Street Vendors Now Allowed To Operate In Los Angeles
Los Angeles residents and visitors can now legally buy bacon-wrapped hot dogs, tacos and other street cuisines from vendors that operate on sidewalks.
The Los Angeles City Council Wednesday unanimously approved new rules and regulations to allow street cart vendors to formally operate in the city.
“With [Wednesday’s] vote, we’re going to help thousands of micro-entrepreneurs come out of the shadows and become part of LA’s formal economy,” Los Angeles City Councilman for District 9 Curren Price said during the city council hearing. Curren co-authored the bill with Councilman Jose Huizar.
There are more than 50,000 street vendors that operate in the city, according to the LA Street Vendor Campaign, an organization that has advocated for the legalization of street vending since 2012.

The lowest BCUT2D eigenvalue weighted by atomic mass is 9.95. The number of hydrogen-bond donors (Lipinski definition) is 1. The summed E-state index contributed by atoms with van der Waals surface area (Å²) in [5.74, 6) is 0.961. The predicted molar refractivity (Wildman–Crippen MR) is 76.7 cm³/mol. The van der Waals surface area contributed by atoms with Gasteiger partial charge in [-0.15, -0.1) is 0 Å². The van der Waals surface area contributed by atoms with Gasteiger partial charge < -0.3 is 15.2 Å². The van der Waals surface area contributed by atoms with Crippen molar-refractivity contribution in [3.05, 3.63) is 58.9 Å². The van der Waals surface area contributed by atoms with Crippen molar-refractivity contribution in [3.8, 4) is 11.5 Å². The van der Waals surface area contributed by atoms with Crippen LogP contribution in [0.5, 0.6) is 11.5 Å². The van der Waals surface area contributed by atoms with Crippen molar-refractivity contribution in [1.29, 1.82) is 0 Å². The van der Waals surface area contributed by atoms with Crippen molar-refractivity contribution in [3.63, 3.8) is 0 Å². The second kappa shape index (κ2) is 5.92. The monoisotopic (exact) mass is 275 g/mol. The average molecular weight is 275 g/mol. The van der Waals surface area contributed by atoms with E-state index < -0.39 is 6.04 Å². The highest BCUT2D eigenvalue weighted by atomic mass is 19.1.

In areas of Hollywood, Koreatown and others parts of downtown Los Angeles and tourist areas, it is common to see many street vendors lining the sidewalks grilling bacon-wrapped hot dogs, selling fruits and bottled water and hawking other merchandise.
Most of the street vendors are immigrants and 80% are women, the Street Vendor Campaign said.
Under the new rules, vendors would need to apply for a permit with the city.
The vendors have to be three feet away from one another, keep a clean area, not impede pedestrian traffic or ADA access and abide by other safety and health regulations. Unpermitted street carts will receive a citation and fine after Jan. 1, 2020.
There are also restrictions.
Part of the decision the council made included a no-vending zone within 500 feet of the Walk of Fame on Hollywood Boulevard, Universal Studios, Dodger Stadium and other concerts and sports venues.